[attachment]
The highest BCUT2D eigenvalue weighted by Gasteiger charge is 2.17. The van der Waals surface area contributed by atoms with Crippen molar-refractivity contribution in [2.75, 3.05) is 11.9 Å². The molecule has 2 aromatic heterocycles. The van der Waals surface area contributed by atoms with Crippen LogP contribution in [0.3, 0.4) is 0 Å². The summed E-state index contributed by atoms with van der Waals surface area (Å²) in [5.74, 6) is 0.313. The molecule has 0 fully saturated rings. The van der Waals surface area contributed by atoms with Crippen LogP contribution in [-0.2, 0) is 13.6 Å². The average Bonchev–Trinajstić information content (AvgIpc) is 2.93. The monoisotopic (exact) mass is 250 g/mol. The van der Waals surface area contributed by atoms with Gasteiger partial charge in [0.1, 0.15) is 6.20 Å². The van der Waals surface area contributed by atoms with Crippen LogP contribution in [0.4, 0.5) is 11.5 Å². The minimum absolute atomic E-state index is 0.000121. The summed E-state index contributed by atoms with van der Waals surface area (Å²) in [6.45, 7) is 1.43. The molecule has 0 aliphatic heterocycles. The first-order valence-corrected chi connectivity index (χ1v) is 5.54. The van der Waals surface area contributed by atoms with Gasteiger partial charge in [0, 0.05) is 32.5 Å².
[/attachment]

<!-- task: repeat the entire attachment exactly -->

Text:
The highest BCUT2D eigenvalue weighted by Gasteiger charge is 2.17. The van der Waals surface area contributed by atoms with Crippen molar-refractivity contribution in [2.75, 3.05) is 11.9 Å². The molecule has 2 aromatic heterocycles. The van der Waals surface area contributed by atoms with Crippen LogP contribution in [0.3, 0.4) is 0 Å². The summed E-state index contributed by atoms with van der Waals surface area (Å²) in [5.74, 6) is 0.313. The molecule has 0 fully saturated rings. The van der Waals surface area contributed by atoms with Crippen LogP contribution in [-0.2, 0) is 13.6 Å². The average Bonchev–Trinajstić information content (AvgIpc) is 2.93. The monoisotopic (exact) mass is 250 g/mol. The van der Waals surface area contributed by atoms with Gasteiger partial charge in [0.1, 0.15) is 6.20 Å². The van der Waals surface area contributed by atoms with Crippen LogP contribution in [0.4, 0.5) is 11.5 Å². The minimum absolute atomic E-state index is 0.000121. The summed E-state index contributed by atoms with van der Waals surface area (Å²) in [6.45, 7) is 1.43. The molecule has 0 aliphatic heterocycles. The first-order valence-corrected chi connectivity index (χ1v) is 5.54. The van der Waals surface area contributed by atoms with Gasteiger partial charge in [0, 0.05) is 32.5 Å².